It is doubtful that most Michigan teenagers receive even a basic understanding of economic principles from the textbooks they use in class, according to a new survey released by the Mackinac Center for Public Policy.
The survey authors judged 16 textbooks commonly used in Michigan schools according to how well they covered 12 major subject areas, such as the price system, taxation, the business cycle, trade and tariffs, income distribution, and others.
"While a few of the textbooks did instill 'an economic way of thinking' about problems, most of the texts were partly and sometimes almost completely deficient," conclude Burton Folsom, senior fellow in economic education at the Center, George Leef, vice president of the Pope Center for the Study of Higher Education in North Carolina, and Dirk Mateer, associate professor of economics at Grove City College in Pennsylvania. "We often found dismal understanding or outright bias on the part of the text authors," the survey team adds.
Three textbooks received A grades and three others earned Bs. However, three received Cs, five textbooks received a D, and two were given Fs.
"Michigan students sometimes read in their textbooks that competition is dangerous and causes economic problems, that Americans are undertaxed, that government spending creates wealth, and that politicians are better at economic planning than entrepreneurs," write the authors. Often, they note, students "are digesting the political opinions of authors with hidden and not-so-hidden agendas."
Some texts "are consistently critical of free enterprise and private property, yet present government intervention with little or no scrutiny," continue the authors. Books including Applying Economic Principles by Sanford D. Gordon and Alan Stafford, "provide the student with nothing but government solutions to policy issues."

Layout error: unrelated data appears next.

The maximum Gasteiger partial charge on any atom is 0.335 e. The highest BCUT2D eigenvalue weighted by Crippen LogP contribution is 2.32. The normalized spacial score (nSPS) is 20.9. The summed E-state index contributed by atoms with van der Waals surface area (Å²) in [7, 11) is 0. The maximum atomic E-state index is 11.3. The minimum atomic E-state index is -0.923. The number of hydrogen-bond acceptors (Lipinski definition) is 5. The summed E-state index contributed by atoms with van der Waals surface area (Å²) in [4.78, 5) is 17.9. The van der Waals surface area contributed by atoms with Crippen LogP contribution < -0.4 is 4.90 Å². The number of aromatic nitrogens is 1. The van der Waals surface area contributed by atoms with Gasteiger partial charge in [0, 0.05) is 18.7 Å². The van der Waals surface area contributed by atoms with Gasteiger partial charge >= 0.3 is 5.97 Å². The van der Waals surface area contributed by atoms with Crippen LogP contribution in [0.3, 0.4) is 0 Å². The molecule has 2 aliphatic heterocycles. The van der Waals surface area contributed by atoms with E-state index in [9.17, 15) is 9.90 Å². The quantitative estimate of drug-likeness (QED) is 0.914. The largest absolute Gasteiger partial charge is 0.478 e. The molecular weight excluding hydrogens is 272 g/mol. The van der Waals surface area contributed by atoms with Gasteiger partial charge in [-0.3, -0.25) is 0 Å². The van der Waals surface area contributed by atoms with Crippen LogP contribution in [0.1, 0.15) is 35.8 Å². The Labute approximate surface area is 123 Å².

The authors explain that "for a text to receive a high rating in this report, it was not necessary for it to expound an explicitly 'market-oriented' or 'free-market' message . . . . Good textbooks do not propound particular philosophies, but concentrate on teaching students how to think."
Which textbooks did a good job? Economics By Design by Robert A. Collinge and Ronald M. Ayers received an A-. "On almost every page it . . . trains students to look below the surface to perceive economic effects they would otherwise miss," say the authors. Economics Study Guide, published by Junior Achievement and used by more than 20,000 Michigan students in 1997, received a grade of B+.
"Our concern is to increase the level of economic understanding in Michigan high schools," say the authors. They recommend that all schools offer their students courses in economics, and that they use only those textbooks that received a high grade for accuracy, balance, clarity, and instruction in the "economic way of thinking."
Complete reviews of all 16 textbooks may be accessed via Intenet at www.mackinac.org/article.asp?ID=1803 or by calling (989) 631-0900. Educators are not charged.